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Marine Geophysical Research

, Volume 40, Issue 4, pp 515–523 | Cite as

Monitoring the deep western boundary current in the western North Pacific by echo intensity measured with lowered acoustic Doppler current profiler

  • Kanae Komaki
  • Akira NaganoEmail author
Original Research Paper
  • 138 Downloads

Abstract

Oxidation of iron and manganese ions is predominant in the oxygen-rich deep western boundary current (DWBC) within the Pacific Ocean. By the faster removal of particulate iron hydroxide and manganese oxide, densities of the particulate matters are considered to be lower in the DWBC than the interior region. To detect the density variation of suspended particles between the DWBC and interior regions, we analyzed echo intensity (EI) measured in the western North Pacific by hydrographic casts with a 300 kHz lowered acoustic Doppler current profiler (LADCP) in a whole water column. At depths greater than 3000 m (~ 3000 dbar), EI is almost uniformly low between 12°N and 30°N but peaks sharply from 30°N to 35°N to a maximum north of 35°N. EI is found to be anomalously low in the DWBC compared to the background distribution. The DWBC pathways are identifiable by the low EI and high dissolved oxygen concentration. EI data by LADCPs and other acoustic instruments may be used to observe the temporal variations of the DWBC pathways.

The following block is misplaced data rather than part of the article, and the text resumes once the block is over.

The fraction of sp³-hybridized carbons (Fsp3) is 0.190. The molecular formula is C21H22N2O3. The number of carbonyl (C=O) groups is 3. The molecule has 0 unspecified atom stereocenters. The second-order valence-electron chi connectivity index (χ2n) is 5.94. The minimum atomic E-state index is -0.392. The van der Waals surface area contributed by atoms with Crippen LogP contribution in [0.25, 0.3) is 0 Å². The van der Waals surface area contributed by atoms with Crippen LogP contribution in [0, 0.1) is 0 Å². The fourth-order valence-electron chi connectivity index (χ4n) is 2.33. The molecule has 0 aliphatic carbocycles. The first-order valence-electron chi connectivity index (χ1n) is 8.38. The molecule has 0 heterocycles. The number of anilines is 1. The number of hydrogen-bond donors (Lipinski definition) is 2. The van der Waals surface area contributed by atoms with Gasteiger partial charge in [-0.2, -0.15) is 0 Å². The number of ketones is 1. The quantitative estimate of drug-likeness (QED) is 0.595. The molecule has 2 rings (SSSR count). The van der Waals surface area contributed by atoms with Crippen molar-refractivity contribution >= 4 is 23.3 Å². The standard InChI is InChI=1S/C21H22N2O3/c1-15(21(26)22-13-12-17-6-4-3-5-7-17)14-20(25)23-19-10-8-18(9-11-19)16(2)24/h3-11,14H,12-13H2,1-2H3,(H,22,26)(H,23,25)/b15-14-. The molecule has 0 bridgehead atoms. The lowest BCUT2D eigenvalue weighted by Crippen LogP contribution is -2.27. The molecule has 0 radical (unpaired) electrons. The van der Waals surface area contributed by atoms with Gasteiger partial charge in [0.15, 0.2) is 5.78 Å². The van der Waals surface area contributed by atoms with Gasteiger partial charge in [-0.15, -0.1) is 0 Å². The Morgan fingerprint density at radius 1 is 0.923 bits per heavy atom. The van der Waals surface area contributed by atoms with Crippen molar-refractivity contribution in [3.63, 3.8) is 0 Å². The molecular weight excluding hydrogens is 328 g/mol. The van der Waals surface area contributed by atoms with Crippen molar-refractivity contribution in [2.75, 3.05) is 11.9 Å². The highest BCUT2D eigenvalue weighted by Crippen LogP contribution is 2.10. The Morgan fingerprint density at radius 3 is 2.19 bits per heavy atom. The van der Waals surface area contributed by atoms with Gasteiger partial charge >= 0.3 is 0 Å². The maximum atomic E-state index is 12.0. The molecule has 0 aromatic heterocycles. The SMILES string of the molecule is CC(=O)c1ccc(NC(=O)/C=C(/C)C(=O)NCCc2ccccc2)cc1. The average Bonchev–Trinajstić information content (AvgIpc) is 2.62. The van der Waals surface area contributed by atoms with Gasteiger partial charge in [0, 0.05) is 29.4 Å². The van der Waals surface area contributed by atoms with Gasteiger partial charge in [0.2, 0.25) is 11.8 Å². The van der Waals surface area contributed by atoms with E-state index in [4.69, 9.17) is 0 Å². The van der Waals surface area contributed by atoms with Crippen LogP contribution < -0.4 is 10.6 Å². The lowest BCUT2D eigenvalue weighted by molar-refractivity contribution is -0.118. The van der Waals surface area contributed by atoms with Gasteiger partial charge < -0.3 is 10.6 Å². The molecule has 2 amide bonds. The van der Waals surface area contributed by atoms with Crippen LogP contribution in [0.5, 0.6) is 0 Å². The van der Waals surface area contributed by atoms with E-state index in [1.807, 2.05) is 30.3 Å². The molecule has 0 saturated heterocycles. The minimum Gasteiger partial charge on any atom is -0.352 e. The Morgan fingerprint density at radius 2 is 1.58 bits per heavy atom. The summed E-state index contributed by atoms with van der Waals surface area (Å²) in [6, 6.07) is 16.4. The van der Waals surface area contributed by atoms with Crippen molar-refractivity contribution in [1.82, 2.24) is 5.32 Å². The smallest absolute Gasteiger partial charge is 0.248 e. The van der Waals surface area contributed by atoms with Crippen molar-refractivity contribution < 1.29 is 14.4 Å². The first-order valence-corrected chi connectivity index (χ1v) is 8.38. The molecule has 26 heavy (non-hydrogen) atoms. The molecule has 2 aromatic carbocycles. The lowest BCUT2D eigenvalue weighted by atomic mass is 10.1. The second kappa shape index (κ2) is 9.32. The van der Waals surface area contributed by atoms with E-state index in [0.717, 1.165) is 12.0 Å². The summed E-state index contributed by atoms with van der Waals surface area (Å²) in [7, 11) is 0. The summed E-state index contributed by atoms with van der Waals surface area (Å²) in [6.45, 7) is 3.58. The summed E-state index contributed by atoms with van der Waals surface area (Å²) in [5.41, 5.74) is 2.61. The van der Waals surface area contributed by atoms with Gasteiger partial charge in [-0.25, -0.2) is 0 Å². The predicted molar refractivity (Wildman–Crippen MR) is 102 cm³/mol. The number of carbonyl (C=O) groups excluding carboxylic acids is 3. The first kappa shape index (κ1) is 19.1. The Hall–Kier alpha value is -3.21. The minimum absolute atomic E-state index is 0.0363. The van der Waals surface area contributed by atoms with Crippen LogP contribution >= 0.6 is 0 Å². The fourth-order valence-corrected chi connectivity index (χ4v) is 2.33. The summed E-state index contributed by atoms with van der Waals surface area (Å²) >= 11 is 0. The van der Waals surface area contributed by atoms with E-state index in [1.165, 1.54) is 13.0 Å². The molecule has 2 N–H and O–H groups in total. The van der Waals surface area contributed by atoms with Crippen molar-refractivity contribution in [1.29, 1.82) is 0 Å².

Keywords

LADCP Echo intensity North Pacific Deep circulation Lower circumpolar deep water 

Notes

Acknowledgements

The authors are grateful to the captain and crew of the R/V Hakuho-maru and to the scientists and technical staff who participated in the cruises of KH-99-1 and KH-04-4. A part of this study was performed based on the study when the first author was supervised by late Prof. M. Kawabe (AORI, University of Tokyo). The authors acknowledge Profs. S. Fujio and D. Yanagimoto (AORI, University of Tokyo) for their helpful comments and C. Garcia for editing. This work was partly supported by Japan Society for the Promotion of Science (JSPS), Grant-in-Aid for Scientific Research (15H04228, 17K05660).

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Copyright information

© Springer Science+Business Media B.V., part of Springer Nature 2018

Authors and Affiliations

  1. 1.School of Marine and Environmental AffairsUniversity of WashingtonSeattleUSA
  2. 2.Research and Development Center for Global ChangeJapan Agency for Marine-Earth Science and Technology (JAMSTEC)KanagawaJapan

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